Again, the implication here for ‘places’ is also unclear at this time. The medical service ‘user’ would generally need to be at a specific place (a hospital, or somewhere with the appropriate facilities). But the doctor may be elsewhere. In some cases the ‘user’ would be at home, or still at the scene of an emergency. These things already happen: kidney dialysis patients can have home-treatment machines, and paramedics can treat patients at the emergency scene using head-sets connected to a doctor back at base in the hospital.

Robots change work changes places

The two scenarios above are examples of how the physical places that have become familiar may change, or the proportion of use of places may change, through the increased use of robots. Fewer financial advisers (if that is the way things go) will mean reduced demand for office space. Other new service offerings may replace the old, and office demand would normalize. Conversely, we will always need doctors, but they may not work in the same way, or in the same places at the same times as they do today.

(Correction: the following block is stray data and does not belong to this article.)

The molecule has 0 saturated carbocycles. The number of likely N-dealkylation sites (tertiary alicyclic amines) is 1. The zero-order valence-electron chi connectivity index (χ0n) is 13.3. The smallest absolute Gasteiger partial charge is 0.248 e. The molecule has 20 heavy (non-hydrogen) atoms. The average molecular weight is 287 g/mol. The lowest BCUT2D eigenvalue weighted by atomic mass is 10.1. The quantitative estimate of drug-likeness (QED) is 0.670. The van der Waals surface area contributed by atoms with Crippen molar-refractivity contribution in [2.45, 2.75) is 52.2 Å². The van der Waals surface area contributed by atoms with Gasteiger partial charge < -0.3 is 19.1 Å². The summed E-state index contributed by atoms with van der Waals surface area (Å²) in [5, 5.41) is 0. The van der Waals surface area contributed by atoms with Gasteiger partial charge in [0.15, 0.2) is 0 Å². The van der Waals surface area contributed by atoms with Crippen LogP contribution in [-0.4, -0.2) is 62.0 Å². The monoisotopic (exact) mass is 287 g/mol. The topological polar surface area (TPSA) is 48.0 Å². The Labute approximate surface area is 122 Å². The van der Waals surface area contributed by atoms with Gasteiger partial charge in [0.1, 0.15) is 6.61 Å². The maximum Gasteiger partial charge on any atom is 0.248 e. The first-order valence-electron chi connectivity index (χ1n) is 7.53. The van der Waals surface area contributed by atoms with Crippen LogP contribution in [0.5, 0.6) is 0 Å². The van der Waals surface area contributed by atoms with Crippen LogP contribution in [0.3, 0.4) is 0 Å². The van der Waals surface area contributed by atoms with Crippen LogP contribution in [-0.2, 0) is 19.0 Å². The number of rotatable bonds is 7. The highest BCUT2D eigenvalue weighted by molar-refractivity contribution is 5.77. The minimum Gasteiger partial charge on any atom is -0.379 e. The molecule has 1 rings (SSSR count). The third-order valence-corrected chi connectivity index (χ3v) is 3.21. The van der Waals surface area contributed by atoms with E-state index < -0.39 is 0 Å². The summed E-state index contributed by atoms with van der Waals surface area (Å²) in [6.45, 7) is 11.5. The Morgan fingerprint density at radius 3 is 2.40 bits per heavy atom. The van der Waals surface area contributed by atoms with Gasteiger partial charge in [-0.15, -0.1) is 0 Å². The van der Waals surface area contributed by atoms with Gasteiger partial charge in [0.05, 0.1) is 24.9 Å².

The one area which seems reasonably clear and certain is that there will be growing work for the location-independent digital employees. For example, the software ‘coders’, technologists and data analysts, who together make the computer-driven technologies work smoothly. Where will they work, and in what kind of places? Largely in offices, labs and service-centres; more of the same. Potentially, this ever-growing group of digital employees could mostly be located anywhere. Except where the service user and service provider are working on time-critical activity, like the doctor and paramedic. Whomever is supporting them will need to feel close by, even if they are not physically close. Whereas, a non-critical online transaction, such as the financial advisory applications discussed, could be delivered from anywhere in the same way as much of back-office of financial services is already delivered.